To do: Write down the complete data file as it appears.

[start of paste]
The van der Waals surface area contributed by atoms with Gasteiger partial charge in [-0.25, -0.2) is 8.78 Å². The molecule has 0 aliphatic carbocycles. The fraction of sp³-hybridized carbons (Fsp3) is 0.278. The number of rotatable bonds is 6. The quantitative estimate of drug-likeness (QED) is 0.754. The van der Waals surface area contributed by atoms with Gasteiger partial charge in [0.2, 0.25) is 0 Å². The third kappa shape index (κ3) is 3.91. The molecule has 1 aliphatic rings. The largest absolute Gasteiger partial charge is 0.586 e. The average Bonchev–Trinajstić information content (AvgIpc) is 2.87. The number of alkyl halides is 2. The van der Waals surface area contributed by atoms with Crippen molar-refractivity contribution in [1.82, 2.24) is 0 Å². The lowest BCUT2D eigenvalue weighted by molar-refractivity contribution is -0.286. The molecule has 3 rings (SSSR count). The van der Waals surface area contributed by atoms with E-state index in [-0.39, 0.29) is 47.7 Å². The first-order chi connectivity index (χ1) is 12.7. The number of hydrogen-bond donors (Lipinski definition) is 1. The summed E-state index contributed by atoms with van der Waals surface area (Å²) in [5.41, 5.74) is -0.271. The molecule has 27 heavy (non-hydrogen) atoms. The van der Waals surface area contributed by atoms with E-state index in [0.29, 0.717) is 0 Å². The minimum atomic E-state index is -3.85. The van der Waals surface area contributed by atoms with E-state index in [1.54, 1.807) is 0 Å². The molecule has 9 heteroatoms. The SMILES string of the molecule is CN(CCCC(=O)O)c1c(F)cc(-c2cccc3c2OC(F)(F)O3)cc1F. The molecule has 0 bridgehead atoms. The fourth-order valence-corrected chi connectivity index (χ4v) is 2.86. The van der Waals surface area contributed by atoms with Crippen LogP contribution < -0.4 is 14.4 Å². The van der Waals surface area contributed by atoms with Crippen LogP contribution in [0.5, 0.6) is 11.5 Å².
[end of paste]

The van der Waals surface area contributed by atoms with Gasteiger partial charge in [-0.25, -0.2) is 8.78 Å². The molecule has 0 aliphatic carbocycles. The fraction of sp³-hybridized carbons (Fsp3) is 0.278. The number of rotatable bonds is 6. The quantitative estimate of drug-likeness (QED) is 0.754. The van der Waals surface area contributed by atoms with Gasteiger partial charge in [0.2, 0.25) is 0 Å². The third kappa shape index (κ3) is 3.91. The molecule has 1 aliphatic rings. The largest absolute Gasteiger partial charge is 0.586 e. The average Bonchev–Trinajstić information content (AvgIpc) is 2.87. The number of alkyl halides is 2. The van der Waals surface area contributed by atoms with Crippen molar-refractivity contribution in [1.82, 2.24) is 0 Å². The lowest BCUT2D eigenvalue weighted by molar-refractivity contribution is -0.286. The molecule has 3 rings (SSSR count). The van der Waals surface area contributed by atoms with E-state index in [-0.39, 0.29) is 47.7 Å². The first-order chi connectivity index (χ1) is 12.7. The number of hydrogen-bond donors (Lipinski definition) is 1. The summed E-state index contributed by atoms with van der Waals surface area (Å²) in [5.41, 5.74) is -0.271. The molecule has 27 heavy (non-hydrogen) atoms. The van der Waals surface area contributed by atoms with E-state index in [0.29, 0.717) is 0 Å². The minimum atomic E-state index is -3.85. The van der Waals surface area contributed by atoms with E-state index in [1.54, 1.807) is 0 Å². The molecule has 9 heteroatoms. The SMILES string of the molecule is CN(CCCC(=O)O)c1c(F)cc(-c2cccc3c2OC(F)(F)O3)cc1F. The molecule has 0 bridgehead atoms. The fourth-order valence-corrected chi connectivity index (χ4v) is 2.86. The van der Waals surface area contributed by atoms with Crippen LogP contribution < -0.4 is 14.4 Å². The van der Waals surface area contributed by atoms with Crippen LogP contribution in [0.5, 0.6) is 11.5 Å².